It was more than just a move towards a plural, open subjectivity and encompassed ideas of violence, appropriation, and a post-colonial Latin American artistic production burdened by the vocabularies of international contemporary art. The transformative possibilities of the experimental in art were predicated on changing our relationship with art and the world itself. 1

For further exploration


Anthropophagy at the Border

In 2013, the MexiCali Biennial found inspiration in the cannibal for its series of programs, titled Cannibalism in the New World, curated by Ed Gomez, Luis G. Hernandez, and Dr. Amy Pederson Converse. Artists exhibited works in California (US) and Baja California (MX) inspired by anthropophagy, and its extended concepts of hybridity and transculturation, as a concept for understanding the cultural dynamics of the contemporary border. Drawing a parallel between the process of cannibalization and the artistic practices of contemporary border artists, Curator Dr. Amy Pederson Converse wrote:

There is no need to draw a line between actual and symbolic anthropophagy; they are part of the same system of meaning. Through ingestion, digestion, and subsummation, the cannibal bridges the gap between political science and moral philosophy, nature and civilization, north and south, east and west, the self and the other.

Anthropophagy reveals hierarchies of power between dominant and dominated cultures, shaped by histories of colonization in the Americas. The dynamics between the two are magnified in the cultural dimensions of the borderlands, including its syncretic and hybridized religions, cultures, and ideologies. Anthropophagy is also a model for analyzing the aesthetic production of the borderlands. As Dr. Pederson Converse stated in the above quote, the process of blurring the line between actual and symbolic anthropophagy reveals the creative ways in which artists and cultural producers across California and Baja California have sublimated art and artistic practices from the cultural centers to the periphery. For this exhibition, artists engaged with questions of hybrid identities, consumption, appropriation, Catholicism, and surveillance in the U.S.-Mexico border. Works in painting, sculpture, performance and site-specific installations showcased the process of transforming and experimenting with multiple art forms.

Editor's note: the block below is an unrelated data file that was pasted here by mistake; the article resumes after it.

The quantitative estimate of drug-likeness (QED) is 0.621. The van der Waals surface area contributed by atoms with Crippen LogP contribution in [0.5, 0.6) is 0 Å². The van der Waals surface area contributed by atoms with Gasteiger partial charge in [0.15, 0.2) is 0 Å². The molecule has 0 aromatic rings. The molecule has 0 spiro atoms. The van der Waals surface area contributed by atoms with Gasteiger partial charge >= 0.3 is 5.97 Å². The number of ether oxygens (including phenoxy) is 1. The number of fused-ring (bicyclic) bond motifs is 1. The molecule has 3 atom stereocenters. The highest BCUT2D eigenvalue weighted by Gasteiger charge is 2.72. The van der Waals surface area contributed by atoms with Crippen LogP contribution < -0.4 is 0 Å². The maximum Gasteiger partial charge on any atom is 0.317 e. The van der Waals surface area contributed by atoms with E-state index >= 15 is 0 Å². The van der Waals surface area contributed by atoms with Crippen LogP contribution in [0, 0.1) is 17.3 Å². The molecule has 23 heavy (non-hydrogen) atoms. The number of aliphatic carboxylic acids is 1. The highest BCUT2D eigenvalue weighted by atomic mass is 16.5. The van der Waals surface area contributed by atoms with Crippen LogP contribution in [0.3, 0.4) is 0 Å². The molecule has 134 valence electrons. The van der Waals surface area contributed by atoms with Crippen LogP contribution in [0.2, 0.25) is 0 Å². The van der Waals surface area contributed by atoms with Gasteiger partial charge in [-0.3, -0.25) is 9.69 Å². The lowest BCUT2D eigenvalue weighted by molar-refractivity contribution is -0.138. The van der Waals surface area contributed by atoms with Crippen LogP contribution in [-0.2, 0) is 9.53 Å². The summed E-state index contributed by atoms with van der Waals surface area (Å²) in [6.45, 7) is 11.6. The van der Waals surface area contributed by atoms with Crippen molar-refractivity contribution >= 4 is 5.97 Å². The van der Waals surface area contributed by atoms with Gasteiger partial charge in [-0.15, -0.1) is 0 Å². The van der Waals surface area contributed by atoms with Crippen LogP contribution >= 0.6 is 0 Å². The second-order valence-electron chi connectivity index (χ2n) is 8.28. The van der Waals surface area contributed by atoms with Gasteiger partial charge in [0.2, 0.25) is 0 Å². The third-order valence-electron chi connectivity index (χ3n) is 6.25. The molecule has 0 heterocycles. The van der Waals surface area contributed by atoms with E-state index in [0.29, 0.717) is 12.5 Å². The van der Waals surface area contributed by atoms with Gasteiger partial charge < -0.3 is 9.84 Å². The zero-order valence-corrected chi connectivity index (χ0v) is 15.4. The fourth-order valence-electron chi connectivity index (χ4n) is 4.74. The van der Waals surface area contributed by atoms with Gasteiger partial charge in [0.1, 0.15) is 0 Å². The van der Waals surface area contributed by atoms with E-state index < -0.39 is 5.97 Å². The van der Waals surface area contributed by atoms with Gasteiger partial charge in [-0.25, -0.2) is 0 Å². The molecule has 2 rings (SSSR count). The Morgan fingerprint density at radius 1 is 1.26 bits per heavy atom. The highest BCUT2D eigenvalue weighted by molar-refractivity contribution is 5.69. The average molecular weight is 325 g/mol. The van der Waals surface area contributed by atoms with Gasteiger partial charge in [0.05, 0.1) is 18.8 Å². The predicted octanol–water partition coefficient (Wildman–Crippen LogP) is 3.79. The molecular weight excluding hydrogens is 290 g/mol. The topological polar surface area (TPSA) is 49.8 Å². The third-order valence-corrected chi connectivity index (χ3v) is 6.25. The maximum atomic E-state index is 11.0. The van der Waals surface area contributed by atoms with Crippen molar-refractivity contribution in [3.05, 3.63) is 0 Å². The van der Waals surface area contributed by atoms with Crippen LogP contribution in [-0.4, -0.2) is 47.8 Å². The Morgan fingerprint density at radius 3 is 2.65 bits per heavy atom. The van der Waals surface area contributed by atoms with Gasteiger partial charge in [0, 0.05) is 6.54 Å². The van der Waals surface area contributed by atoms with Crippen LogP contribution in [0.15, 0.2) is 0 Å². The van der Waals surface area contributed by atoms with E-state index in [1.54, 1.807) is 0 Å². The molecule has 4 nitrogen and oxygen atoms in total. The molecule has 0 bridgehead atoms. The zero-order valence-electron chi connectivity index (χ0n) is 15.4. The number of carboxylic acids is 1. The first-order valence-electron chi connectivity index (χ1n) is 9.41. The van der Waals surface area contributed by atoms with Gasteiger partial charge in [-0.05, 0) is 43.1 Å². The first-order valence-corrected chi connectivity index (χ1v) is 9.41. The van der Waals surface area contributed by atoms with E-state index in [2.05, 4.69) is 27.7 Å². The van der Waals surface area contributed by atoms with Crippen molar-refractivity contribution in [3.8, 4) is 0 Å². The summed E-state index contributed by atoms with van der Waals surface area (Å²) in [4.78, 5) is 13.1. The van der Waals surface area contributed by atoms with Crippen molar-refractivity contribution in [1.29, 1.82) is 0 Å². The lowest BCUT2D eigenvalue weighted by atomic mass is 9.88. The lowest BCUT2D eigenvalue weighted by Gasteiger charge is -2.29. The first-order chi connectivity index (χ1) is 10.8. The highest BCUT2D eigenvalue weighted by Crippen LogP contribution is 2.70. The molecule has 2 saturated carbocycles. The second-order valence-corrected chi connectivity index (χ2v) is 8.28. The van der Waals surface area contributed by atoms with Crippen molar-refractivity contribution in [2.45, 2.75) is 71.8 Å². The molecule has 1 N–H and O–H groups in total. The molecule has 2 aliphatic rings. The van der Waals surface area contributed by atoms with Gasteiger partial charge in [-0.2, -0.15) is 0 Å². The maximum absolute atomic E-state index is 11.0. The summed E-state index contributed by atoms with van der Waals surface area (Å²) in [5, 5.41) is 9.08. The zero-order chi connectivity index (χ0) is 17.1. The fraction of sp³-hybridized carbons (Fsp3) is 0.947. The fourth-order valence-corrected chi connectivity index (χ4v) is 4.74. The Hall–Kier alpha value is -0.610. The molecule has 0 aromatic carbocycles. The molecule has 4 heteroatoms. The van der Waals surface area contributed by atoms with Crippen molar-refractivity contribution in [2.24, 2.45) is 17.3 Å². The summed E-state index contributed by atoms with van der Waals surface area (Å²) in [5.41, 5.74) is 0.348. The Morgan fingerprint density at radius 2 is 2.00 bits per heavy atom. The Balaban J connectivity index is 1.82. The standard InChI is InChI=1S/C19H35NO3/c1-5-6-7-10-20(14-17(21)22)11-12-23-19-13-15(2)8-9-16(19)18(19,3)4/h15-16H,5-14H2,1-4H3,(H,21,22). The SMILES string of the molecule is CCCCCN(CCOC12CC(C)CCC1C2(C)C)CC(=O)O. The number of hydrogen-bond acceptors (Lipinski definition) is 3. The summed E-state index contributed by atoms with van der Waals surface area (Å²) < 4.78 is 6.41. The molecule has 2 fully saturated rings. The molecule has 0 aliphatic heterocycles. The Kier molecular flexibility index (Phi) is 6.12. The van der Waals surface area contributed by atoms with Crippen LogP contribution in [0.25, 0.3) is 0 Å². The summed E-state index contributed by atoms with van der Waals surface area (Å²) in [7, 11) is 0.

Featured Artists

Tomad y Comed. 2013. "Marycarmen Arroyo Macias. Animal flesh adhered to a white wall. Installation at Steppling Art Gallery in Calexico, California for MexiCali Biennial: Cannibalism in the New World

Anthropophagy can be a cultural concept, a literal act of consumption, or it can be thought of in spiritual and conceptual terms. Artist Marycarmen Arroyo Macias examines the religious, political, and gendered features of Mexican identity. In particular, her work examines how Catholicism influenced these three elements and shaped contemporary Mexican culture on both sides of the U.S.-Mexico border. The multimedia artist lives and works in Mexicali, Mexico and works with organic materials, paint, natural dyes, and engages in socially oriented projects.

Arroyo Macias’ Tomad y Comed (2013) is an ephemeral artwork that bridges the material and conceptual bounds of art. The artwork is minimal in its aesthetic and amplifies text-based artistic strategies to intervene in Christian Biblical theology. The artwork consists of the following text written on the wall:

"Tomad y comed
todos de él, porque
este es mi cuerpo..."

(Take and eat
all of this, because
this is my body...)

The quote is from the eucharistic prayer recited by members of the Roman Catholic Church during mass. It signals the moment of transubstantiation in which bread and wine are transformed into the body and blood of Jesus Christ. While the material elements of the bread and wine are unchanged, the believers call to a greater power converts substance into symbols of Christ. Believers then consume the body and blood of Christ during Communion.